Guide to Open Source contributions with github
Git vs Github disambiguation
Git is a Version Control System (VCS) software created in 2005. It was initially build to handle the source code of the Linux Kernel and its contributions. The official website can be found at git-scm.com. There is also a comprehensive book that you can read online for free here.
Github is a company that hosts the Website Github.com. This website offers a user interface on top of the Version Control System Git. It has additional features like Pull Requests, a Bug Tracker (named Issues), project planning tools and even a Continuous Integration system.
Contributing on Open Source software
Let’s say that you found a bug in some Open Source software. If you’re already there, you probably got the source of the code and began patching it. Using
git, obtaining the source code of a Git repository is done using
clone, for example:
git clone https://github.com/api-platform/api-platform # or using ssh git clone firstname.lastname@example.org:api-platform/api-platform
I do recommend to use
https to avoid using credentials. Github has a good guide for connecting to github over ssh.
Now that you have the code, let’s go over the next steps to propose a patch. Before Git, the Linux team (and many other developpers) used to send over patches by email. With Git, we can work on a Fork graph, where every spike would be someone’s copy of the source code.
In github you can click on the “Fork” button next to the star to create a new repository on their service.
Inside the repository (
cd api-platform) let’s start by setting up remotes. A remote is a tracked repository where we can follow changes. You can have many. I usually start by renaming the “original” one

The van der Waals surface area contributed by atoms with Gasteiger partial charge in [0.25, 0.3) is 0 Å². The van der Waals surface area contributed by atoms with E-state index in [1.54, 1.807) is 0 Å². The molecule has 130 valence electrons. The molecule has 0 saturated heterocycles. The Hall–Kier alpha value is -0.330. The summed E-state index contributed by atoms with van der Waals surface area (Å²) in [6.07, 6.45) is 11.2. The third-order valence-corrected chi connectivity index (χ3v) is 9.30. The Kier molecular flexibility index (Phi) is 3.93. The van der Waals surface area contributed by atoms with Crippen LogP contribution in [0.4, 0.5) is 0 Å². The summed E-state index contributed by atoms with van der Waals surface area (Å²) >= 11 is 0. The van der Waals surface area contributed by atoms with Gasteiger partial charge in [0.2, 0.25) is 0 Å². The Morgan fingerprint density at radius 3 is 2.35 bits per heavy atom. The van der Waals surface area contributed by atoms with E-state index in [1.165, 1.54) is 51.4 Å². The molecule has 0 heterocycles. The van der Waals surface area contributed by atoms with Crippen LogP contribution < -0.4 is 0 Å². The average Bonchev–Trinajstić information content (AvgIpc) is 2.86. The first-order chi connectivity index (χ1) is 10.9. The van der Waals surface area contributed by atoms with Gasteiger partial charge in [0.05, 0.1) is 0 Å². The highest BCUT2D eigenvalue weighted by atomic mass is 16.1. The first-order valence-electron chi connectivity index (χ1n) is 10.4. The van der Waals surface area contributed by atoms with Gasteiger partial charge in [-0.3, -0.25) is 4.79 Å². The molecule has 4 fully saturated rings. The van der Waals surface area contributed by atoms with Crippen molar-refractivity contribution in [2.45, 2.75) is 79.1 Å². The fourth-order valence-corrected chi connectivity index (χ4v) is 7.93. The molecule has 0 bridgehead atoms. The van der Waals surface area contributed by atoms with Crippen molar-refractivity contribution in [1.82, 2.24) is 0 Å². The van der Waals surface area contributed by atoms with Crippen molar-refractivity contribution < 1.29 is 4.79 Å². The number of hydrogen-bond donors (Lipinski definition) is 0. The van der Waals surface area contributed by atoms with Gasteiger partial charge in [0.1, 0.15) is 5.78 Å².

upstream and my fork
origin. Indeed, we will “propose a patch upstream” once our version will be fixed.
git remote rename origin upstream
Then, let’s add our remote, in my case with Github it is:
git remote add origin email@example.com:soyuka/api-platform
When you have your patch ready, switch on a branch and commit:
git switch -c fix/3543-patch-update-nested-object git add src/Api git commit -m 'fix(api): update nested object'
Now that we have our patch ready, we can push it. By default git tracks branches through the
origin remote. Tracking help following changes on git branches.
git push # is the same as git push origin fix/3543-patch-update-nested-object
In the documentation of git push
origin refers to the
fix/3543-patch-update-nested-object to the
Now if you want to do a Pull Request, you can navigate on the origin’s url on github and open a Pull Request. If you want you can still send the patch by email using:
git diff > 3543-patch-update-nested-object.patch
A patch can be added manually to a repository using
git apply 3543-patch-update-nested-object.patch.
If you want to know more git tips I invite you to go through greg0ire’s presentation named Git Gud.